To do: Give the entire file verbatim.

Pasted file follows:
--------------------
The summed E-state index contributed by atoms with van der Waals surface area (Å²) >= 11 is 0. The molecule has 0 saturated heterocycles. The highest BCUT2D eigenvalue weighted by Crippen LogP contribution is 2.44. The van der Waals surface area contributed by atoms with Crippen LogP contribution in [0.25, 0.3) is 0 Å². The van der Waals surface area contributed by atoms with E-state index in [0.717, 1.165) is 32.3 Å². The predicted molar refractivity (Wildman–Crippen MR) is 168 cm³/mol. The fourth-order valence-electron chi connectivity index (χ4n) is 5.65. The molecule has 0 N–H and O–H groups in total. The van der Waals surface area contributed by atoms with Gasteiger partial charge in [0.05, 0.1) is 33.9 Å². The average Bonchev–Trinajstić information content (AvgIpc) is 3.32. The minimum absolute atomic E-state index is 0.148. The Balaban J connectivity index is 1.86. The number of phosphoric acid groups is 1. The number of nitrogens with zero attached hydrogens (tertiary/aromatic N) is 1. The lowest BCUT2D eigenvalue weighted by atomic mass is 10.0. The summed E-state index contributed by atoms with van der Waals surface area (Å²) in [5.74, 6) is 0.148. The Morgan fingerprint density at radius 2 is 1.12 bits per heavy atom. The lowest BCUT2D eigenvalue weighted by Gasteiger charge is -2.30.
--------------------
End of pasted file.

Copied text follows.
The summed E-state index contributed by atoms with van der Waals surface area (Å²) >= 11 is 0. The molecule has 0 saturated heterocycles. The highest BCUT2D eigenvalue weighted by Crippen LogP contribution is 2.44. The van der Waals surface area contributed by atoms with Crippen LogP contribution in [0.25, 0.3) is 0 Å². The van der Waals surface area contributed by atoms with E-state index in [0.717, 1.165) is 32.3 Å². The predicted molar refractivity (Wildman–Crippen MR) is 168 cm³/mol. The fourth-order valence-electron chi connectivity index (χ4n) is 5.65. The molecule has 0 N–H and O–H groups in total. The van der Waals surface area contributed by atoms with Gasteiger partial charge in [0.05, 0.1) is 33.9 Å². The average Bonchev–Trinajstić information content (AvgIpc) is 3.32. The minimum absolute atomic E-state index is 0.148. The Balaban J connectivity index is 1.86. The number of phosphoric acid groups is 1. The number of nitrogens with zero attached hydrogens (tertiary/aromatic N) is 1. The lowest BCUT2D eigenvalue weighted by atomic mass is 10.0. The summed E-state index contributed by atoms with van der Waals surface area (Å²) in [5.74, 6) is 0.148. The Morgan fingerprint density at radius 2 is 1.12 bits per heavy atom. The lowest BCUT2D eigenvalue weighted by Gasteiger charge is -2.30.